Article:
In this work we propose a novel representation learning model which computes semantic representations for tweets accurately. Our model systematically exploits the chronologically adjacent tweets ('context') from users' Twitter timelines for this task. Further, we make our model user-aware so that it can do well in modeling the target tweet by exploiting the rich knowledge about the user such as the way the user writes the post and also summarizing the topics on which the user writes. We empirically demonstrate that the proposed models outperform the state-of-the-art models in predicting the user profile attributes like spouse, education and job by 19.66%, 2.27% and 2.22% respectively.
With the emerging of various online video platforms like Youtube, Youku and LeTV, online TV series' reviews become more and more important both for viewers and producers. Customers rely heavily on these reviews before selecting TV series, while producers use them to improve the quality. As a result, automatically classifying reviews according to different requirements evolves as a popular research topic and is essential in our daily life. In this paper, we focused on reviews of hot TV series in China and successfully trained generic classifiers based on eight predefined categories. The experimental results showed promising performance and effectiveness of its generalization to different TV series.
Sentiment analysis on social media data such as tweets and weibo has become a very important and challenging task. Due to the intrinsic properties of such data, tweets are short, noisy, and of divergent topics, and sentiment classification on these data requires to modeling various contexts such as the retweet/reply history of a tweet, and the social context about authors and relationships. While few prior study has approached the issue of modeling contexts in tweet, this paper proposes to use a hierarchical LSTM to model rich contexts in tweet, particularly long-range context. Experimental results show that contexts can help us to perform sentiment classification remarkably better.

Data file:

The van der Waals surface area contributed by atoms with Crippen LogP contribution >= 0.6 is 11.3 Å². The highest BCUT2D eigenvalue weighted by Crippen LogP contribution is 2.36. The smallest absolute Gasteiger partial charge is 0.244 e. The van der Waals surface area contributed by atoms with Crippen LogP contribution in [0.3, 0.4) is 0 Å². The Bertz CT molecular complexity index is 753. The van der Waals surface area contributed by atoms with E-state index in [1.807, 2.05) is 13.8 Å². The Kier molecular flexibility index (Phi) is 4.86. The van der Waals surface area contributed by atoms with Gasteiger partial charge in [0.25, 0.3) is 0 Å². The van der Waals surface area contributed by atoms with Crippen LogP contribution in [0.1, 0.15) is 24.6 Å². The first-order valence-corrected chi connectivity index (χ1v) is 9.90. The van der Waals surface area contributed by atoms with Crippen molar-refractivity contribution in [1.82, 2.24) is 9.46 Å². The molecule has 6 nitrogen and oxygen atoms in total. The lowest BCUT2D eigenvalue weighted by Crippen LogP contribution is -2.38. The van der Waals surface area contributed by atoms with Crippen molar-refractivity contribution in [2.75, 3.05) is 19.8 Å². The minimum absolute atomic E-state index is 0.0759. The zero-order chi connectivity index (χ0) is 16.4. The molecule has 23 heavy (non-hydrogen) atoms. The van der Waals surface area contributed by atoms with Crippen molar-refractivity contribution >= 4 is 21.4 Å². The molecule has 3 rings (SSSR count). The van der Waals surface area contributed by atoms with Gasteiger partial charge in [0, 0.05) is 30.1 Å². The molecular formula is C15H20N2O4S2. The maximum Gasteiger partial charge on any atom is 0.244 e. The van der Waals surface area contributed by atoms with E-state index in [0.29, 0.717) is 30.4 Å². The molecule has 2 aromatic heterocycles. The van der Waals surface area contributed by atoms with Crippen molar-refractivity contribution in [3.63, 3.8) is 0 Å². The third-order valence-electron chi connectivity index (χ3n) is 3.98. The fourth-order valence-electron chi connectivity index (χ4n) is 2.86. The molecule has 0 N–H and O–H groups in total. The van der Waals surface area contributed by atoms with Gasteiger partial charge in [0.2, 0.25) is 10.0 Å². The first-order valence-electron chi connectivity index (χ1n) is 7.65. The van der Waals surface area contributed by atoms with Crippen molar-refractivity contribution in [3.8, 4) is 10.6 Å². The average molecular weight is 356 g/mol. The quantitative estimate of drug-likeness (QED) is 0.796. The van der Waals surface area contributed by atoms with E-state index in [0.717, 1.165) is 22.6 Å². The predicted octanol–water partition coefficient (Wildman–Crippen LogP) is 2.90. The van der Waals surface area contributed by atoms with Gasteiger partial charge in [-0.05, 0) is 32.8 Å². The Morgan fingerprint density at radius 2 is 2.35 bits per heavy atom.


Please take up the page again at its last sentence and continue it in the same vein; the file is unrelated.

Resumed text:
Word Sense Disambiguation (WSD), the process of automatically identifying the meaning of a polysemous word in a sentence, is a fundamental task in Natural Language Processing (NLP). Progress in this approach to WSD opens up many promising developments in the field of NLP and its applications. Indeed, improvement over current performance levels could allow us to take a first step towards natural language understanding. Due to the lack of lexical resources it is sometimes difficult to perform WSD for under-resourced languages. This paper is an investigation on how to initiate research in WSD for under-resourced languages by applying Word Sense Induction (WSI) and suggests some interesting topics to focus on.